Tuesday, December 18, 2018

No Tax Hike, Police Raises, Open Space Purchase

What began as a sleepy, quickly concluded township commissioners meeting Monday night, instead evolved into a year-end meeting that checked off a lot of year-end boxes.

Budget Won't Hike Taxes

Expected, required and on the agenda was the adoption of the 2019 budget.

Although it will not raise taxes, it does require the use of reserves to balance it.

The 2019 budget calls for spending $3,412,281.93 in 2019, but anticipates revenues of only $3,177,226.07.

The deficit of $235,055 was covered by taking out of the township's "operational reserve fund."

After the withdrawal, the fund was left with $612,000.

The commissioners, absent Commissioner Martin Schreiber, adopted both the budget and the 4 mill tax rate unanimously.

Of the 4 mill rate, .6 of that is for fire protection.

New Fire Ordinance

Speaking of fire protection, the commissioners also unanimously adopted a new fire protection ordinance which allows the commissioners to name a "fire protection provider" by resolution.

The next vote was a unanimous vote on a resolution to name Upper Pottsgrove fire company No. 1 as the township's fire protection provider. It is a vote they now will take every year.

New Police Chief Contract

That was it for the expected items, given that they were on the agenda, but then the commissioners adjourned into closed-door executive session, which the law allows them to do to discuss labor contracts, personnel, lawsuits and real estate purchases in private.

(Commissioner Martin Schreiber managed to get to the meeting in time for the meeting after the meeting).

As it turns out, the roughly one-hour executive session touched on three of the four.

The first to be approved was a new three-year contract for Police Chief Francis Wheatley, that came with a big raise.
Upper Pottsgrove Police Chief Francis X. Wheatley, right, and
Commissioners Chairman Trace Slinkerd at last night's meeting.

Wheatley has been doing double-duty since his predecessor, Carol Lewis resigned to take a job in Valley Township earlier this month.

But that's now why he got the raise, said Commissioners Chairman Trace Slinkerd.

Taking on acting manager duties "was in his contract," Slinkerd said. That contract was year-to-year affair and called for Wheatley to be paid $97,000 in 2018 and $97,479 in 2019.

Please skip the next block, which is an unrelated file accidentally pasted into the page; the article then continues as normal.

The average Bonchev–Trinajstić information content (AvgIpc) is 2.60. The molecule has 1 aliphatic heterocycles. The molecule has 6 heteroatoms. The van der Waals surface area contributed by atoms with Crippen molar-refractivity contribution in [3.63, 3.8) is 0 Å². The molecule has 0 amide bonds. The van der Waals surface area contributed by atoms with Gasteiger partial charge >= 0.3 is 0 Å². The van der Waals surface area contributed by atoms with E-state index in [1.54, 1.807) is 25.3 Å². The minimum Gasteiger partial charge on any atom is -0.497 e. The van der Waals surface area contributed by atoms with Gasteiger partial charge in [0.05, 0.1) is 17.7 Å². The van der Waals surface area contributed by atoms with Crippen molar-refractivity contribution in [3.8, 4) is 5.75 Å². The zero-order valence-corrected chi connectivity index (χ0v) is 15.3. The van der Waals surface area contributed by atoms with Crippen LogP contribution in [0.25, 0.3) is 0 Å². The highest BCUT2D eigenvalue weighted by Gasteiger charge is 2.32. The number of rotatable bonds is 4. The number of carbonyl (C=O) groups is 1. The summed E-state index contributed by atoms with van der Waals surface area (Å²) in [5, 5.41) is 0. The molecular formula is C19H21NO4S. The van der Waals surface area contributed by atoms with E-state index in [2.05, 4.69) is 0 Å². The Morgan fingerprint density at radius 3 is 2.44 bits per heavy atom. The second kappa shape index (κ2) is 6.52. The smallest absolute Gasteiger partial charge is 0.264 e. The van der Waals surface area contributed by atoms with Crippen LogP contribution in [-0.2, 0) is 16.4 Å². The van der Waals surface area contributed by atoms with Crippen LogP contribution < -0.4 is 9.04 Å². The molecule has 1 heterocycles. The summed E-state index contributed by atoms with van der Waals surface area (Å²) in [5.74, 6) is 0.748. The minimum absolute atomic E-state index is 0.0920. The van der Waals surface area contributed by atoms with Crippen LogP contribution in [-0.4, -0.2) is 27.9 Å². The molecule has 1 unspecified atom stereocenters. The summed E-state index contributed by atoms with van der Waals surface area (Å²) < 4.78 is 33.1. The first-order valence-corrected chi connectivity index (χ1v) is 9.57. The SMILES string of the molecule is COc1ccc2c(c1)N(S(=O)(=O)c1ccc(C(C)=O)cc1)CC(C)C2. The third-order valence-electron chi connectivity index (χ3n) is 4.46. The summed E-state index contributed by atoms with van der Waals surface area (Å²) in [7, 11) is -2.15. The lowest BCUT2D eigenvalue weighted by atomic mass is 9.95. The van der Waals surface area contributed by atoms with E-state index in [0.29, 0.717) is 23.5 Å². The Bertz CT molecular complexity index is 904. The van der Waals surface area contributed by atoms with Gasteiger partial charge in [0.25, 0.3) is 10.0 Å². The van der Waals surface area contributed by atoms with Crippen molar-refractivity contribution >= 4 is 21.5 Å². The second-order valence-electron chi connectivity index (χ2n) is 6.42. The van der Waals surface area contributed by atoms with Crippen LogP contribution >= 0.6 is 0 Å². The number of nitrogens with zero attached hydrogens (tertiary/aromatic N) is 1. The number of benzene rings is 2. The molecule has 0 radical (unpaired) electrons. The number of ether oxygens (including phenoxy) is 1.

Instead, Wheatley got a three-year-deal that raises his 2019 salary to $105,000.

He will also receive longevity bonuses of 1 percent of his salary for staying for the next three years; a 2 percent salary bonus for the three years after that; and a 3 percent bonus for the three years after that.

The township will also contribute a 3 percent match to his retirement fund.

New Police Contract

Wheatley was not the only township law enforcement employee to receive a 2019 raise last night. So too did the nine-officer force he oversees.

With the clock ticking down on the current three-year contract, which ends on Dec. 31, the commissioners unanimously approved a three-or-four-year contract with the police union.

Solicitor Charles D. Garner Jr. explained that the pact is three years with the township having an option to extend it for a fourth year.

Over the course of the first three years, the officers will receive a total of 10 percent in raises -- 4 percent in 2019; 3 percent in 2020 and 3 percent in 2021. If the contract goes to four years, they will receive another 4 percent raise.

Additionally, the officers, who now pay nothing toward their health insurance, will pay 2 percent of their salary toward those costs in 2019; 3 percent in 2020; 3.5 percent in 2021 and 4 percent if the contract extends in 2022.

The police budget consumes just over 50 percent of the general fund in the budget the commissioners adopted last night.

More Open Space

The final item to come out of Monday's executive session was the announcement of an agreement to purchase 19.26 acres of open space.

Called the Schwenk property, it's located at the corner of Snyder and Schwenk roads.

The township paid $185,000 for the parcel.

The money came out of "money in the bank" that the township has raised from the .25 percent earned income tax residents voted to impose upon themselves in 2006, said Commissioner Elwood Taylor.

He said years ago, when the township inquired about buying the parcel, the asking price was $600,000. Things have changed a bit since then.

The new property is adjacent to Sussel Park, Taylor said.

And with that, as if it wasn't enough, here are the Tweets from the meeting if you prefer to consume your news that way:

No comments:

Post a Comment